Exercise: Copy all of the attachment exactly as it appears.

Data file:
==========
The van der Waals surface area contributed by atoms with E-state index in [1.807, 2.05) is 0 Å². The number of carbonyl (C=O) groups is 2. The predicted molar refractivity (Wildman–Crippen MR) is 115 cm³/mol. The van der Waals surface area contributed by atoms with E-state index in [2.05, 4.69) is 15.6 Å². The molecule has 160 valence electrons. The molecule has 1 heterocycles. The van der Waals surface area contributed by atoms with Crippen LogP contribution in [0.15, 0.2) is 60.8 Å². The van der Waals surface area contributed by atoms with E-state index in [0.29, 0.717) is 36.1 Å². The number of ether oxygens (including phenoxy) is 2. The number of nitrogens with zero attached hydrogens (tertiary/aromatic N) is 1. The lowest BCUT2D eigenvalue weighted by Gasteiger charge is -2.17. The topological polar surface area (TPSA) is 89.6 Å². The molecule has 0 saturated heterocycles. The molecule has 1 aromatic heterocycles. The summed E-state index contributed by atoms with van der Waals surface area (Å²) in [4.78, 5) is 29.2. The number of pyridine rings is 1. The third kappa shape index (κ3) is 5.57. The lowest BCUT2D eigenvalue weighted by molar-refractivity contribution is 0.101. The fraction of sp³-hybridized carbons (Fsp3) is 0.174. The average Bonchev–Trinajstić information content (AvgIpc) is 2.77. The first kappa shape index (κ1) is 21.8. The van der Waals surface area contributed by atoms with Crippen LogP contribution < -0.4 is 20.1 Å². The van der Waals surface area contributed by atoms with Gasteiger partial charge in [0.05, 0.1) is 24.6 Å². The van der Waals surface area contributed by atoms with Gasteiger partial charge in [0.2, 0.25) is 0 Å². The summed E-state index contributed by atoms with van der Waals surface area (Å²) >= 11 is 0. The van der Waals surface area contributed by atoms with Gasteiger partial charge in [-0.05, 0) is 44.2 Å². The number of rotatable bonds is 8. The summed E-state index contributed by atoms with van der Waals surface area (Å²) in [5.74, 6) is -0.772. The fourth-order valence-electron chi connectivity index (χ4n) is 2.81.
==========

The van der Waals surface area contributed by atoms with E-state index in [1.807, 2.05) is 0 Å². The number of carbonyl (C=O) groups is 2. The predicted molar refractivity (Wildman–Crippen MR) is 115 cm³/mol. The van der Waals surface area contributed by atoms with E-state index in [2.05, 4.69) is 15.6 Å². The molecule has 160 valence electrons. The molecule has 1 heterocycles. The van der Waals surface area contributed by atoms with Crippen LogP contribution in [0.15, 0.2) is 60.8 Å². The van der Waals surface area contributed by atoms with E-state index in [0.29, 0.717) is 36.1 Å². The number of ether oxygens (including phenoxy) is 2. The number of nitrogens with zero attached hydrogens (tertiary/aromatic N) is 1. The lowest BCUT2D eigenvalue weighted by Gasteiger charge is -2.17. The topological polar surface area (TPSA) is 89.6 Å². The molecule has 0 saturated heterocycles. The molecule has 1 aromatic heterocycles. The summed E-state index contributed by atoms with van der Waals surface area (Å²) in [4.78, 5) is 29.2. The number of pyridine rings is 1. The third kappa shape index (κ3) is 5.57. The lowest BCUT2D eigenvalue weighted by molar-refractivity contribution is 0.101. The fraction of sp³-hybridized carbons (Fsp3) is 0.174. The average Bonchev–Trinajstić information content (AvgIpc) is 2.77. The first kappa shape index (κ1) is 21.8. The van der Waals surface area contributed by atoms with Crippen LogP contribution < -0.4 is 20.1 Å². The van der Waals surface area contributed by atoms with Gasteiger partial charge in [0.05, 0.1) is 24.6 Å². The van der Waals surface area contributed by atoms with Gasteiger partial charge in [0.2, 0.25) is 0 Å². The summed E-state index contributed by atoms with van der Waals surface area (Å²) >= 11 is 0. The van der Waals surface area contributed by atoms with Gasteiger partial charge in [-0.05, 0) is 44.2 Å². The number of rotatable bonds is 8. The summed E-state index contributed by atoms with van der Waals surface area (Å²) in [5.74, 6) is -0.772. The fourth-order valence-electron chi connectivity index (χ4n) is 2.81.